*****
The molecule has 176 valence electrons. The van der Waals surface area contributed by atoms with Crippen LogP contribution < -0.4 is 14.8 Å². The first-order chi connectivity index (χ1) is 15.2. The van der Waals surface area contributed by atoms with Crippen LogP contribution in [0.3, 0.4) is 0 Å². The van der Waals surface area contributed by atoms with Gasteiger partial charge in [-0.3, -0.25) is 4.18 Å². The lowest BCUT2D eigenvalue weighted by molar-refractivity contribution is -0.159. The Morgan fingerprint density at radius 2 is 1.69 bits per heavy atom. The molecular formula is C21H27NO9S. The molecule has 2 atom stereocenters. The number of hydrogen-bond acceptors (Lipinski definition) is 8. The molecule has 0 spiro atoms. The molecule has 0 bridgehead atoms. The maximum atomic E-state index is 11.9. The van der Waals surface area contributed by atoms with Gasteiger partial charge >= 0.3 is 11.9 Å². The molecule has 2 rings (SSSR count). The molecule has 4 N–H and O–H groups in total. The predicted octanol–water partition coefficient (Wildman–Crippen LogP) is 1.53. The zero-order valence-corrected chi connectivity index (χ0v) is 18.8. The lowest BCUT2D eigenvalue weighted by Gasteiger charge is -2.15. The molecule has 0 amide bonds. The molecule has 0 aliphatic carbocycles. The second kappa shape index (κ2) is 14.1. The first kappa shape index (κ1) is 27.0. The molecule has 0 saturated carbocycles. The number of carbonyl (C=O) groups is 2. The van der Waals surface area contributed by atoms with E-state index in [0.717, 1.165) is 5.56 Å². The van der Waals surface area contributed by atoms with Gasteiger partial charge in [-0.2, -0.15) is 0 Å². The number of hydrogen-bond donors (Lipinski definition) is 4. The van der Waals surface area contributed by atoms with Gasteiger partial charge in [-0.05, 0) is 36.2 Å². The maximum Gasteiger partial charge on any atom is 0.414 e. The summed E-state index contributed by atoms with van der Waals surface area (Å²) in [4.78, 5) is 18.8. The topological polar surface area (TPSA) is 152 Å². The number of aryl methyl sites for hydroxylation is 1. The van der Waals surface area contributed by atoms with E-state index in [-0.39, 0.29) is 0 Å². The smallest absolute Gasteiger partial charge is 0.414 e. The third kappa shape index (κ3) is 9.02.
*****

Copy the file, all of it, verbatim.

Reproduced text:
The molecule has 176 valence electrons. The van der Waals surface area contributed by atoms with Crippen LogP contribution < -0.4 is 14.8 Å². The first-order chi connectivity index (χ1) is 15.2. The van der Waals surface area contributed by atoms with Crippen LogP contribution in [0.3, 0.4) is 0 Å². The van der Waals surface area contributed by atoms with Gasteiger partial charge in [-0.3, -0.25) is 4.18 Å². The lowest BCUT2D eigenvalue weighted by molar-refractivity contribution is -0.159. The Morgan fingerprint density at radius 2 is 1.69 bits per heavy atom. The molecular formula is C21H27NO9S. The molecule has 2 atom stereocenters. The number of hydrogen-bond acceptors (Lipinski definition) is 8. The molecule has 0 spiro atoms. The molecule has 0 bridgehead atoms. The maximum atomic E-state index is 11.9. The van der Waals surface area contributed by atoms with Gasteiger partial charge >= 0.3 is 11.9 Å². The molecule has 2 rings (SSSR count). The molecule has 4 N–H and O–H groups in total. The predicted octanol–water partition coefficient (Wildman–Crippen LogP) is 1.53. The zero-order valence-corrected chi connectivity index (χ0v) is 18.8. The lowest BCUT2D eigenvalue weighted by Gasteiger charge is -2.15. The molecule has 0 amide bonds. The molecule has 0 aliphatic carbocycles. The second kappa shape index (κ2) is 14.1. The first kappa shape index (κ1) is 27.0. The molecule has 0 saturated carbocycles. The number of carbonyl (C=O) groups is 2. The van der Waals surface area contributed by atoms with E-state index in [0.717, 1.165) is 5.56 Å². The van der Waals surface area contributed by atoms with Gasteiger partial charge in [-0.2, -0.15) is 0 Å². The number of hydrogen-bond donors (Lipinski definition) is 4. The van der Waals surface area contributed by atoms with Gasteiger partial charge in [-0.05, 0) is 36.2 Å². The maximum Gasteiger partial charge on any atom is 0.414 e. The summed E-state index contributed by atoms with van der Waals surface area (Å²) in [4.78, 5) is 18.8. The topological polar surface area (TPSA) is 152 Å². The number of aryl methyl sites for hydroxylation is 1. The van der Waals surface area contributed by atoms with E-state index in [-0.39, 0.29) is 0 Å². The smallest absolute Gasteiger partial charge is 0.414 e. The third kappa shape index (κ3) is 9.02.